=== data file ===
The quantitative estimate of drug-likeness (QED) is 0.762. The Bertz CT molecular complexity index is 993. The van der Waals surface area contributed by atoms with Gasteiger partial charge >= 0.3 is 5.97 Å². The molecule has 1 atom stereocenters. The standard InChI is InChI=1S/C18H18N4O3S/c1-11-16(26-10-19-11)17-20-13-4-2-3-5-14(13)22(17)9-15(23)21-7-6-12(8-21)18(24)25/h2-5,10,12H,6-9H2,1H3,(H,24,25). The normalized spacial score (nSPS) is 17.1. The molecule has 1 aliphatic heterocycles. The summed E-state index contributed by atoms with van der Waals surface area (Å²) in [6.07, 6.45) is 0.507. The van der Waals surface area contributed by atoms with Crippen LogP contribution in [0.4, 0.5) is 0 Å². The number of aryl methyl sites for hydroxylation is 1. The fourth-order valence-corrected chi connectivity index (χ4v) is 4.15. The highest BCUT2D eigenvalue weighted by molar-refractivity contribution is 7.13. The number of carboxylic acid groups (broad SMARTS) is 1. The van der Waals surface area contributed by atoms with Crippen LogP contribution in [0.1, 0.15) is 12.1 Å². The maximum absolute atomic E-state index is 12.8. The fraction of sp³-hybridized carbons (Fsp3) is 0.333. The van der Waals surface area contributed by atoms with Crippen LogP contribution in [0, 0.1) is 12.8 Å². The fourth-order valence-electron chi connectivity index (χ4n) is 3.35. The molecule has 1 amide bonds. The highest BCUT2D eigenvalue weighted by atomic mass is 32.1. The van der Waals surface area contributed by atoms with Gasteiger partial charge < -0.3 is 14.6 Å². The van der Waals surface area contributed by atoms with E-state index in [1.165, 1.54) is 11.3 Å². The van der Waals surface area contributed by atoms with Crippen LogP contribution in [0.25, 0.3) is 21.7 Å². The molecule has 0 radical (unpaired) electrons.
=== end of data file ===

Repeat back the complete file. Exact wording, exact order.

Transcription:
The quantitative estimate of drug-likeness (QED) is 0.762. The Bertz CT molecular complexity index is 993. The van der Waals surface area contributed by atoms with Gasteiger partial charge >= 0.3 is 5.97 Å². The molecule has 1 atom stereocenters. The standard InChI is InChI=1S/C18H18N4O3S/c1-11-16(26-10-19-11)17-20-13-4-2-3-5-14(13)22(17)9-15(23)21-7-6-12(8-21)18(24)25/h2-5,10,12H,6-9H2,1H3,(H,24,25). The normalized spacial score (nSPS) is 17.1. The molecule has 1 aliphatic heterocycles. The summed E-state index contributed by atoms with van der Waals surface area (Å²) in [6.07, 6.45) is 0.507. The van der Waals surface area contributed by atoms with Crippen LogP contribution in [0.4, 0.5) is 0 Å². The number of aryl methyl sites for hydroxylation is 1. The fourth-order valence-corrected chi connectivity index (χ4v) is 4.15. The highest BCUT2D eigenvalue weighted by molar-refractivity contribution is 7.13. The number of carboxylic acid groups (broad SMARTS) is 1. The van der Waals surface area contributed by atoms with Crippen LogP contribution in [0.1, 0.15) is 12.1 Å². The maximum absolute atomic E-state index is 12.8. The fraction of sp³-hybridized carbons (Fsp3) is 0.333. The van der Waals surface area contributed by atoms with Crippen LogP contribution in [0, 0.1) is 12.8 Å². The fourth-order valence-electron chi connectivity index (χ4n) is 3.35. The molecule has 1 amide bonds. The highest BCUT2D eigenvalue weighted by atomic mass is 32.1. The van der Waals surface area contributed by atoms with Gasteiger partial charge < -0.3 is 14.6 Å². The van der Waals surface area contributed by atoms with E-state index in [1.165, 1.54) is 11.3 Å². The van der Waals surface area contributed by atoms with Crippen LogP contribution in [0.25, 0.3) is 21.7 Å². The molecule has 0 radical (unpaired) electrons.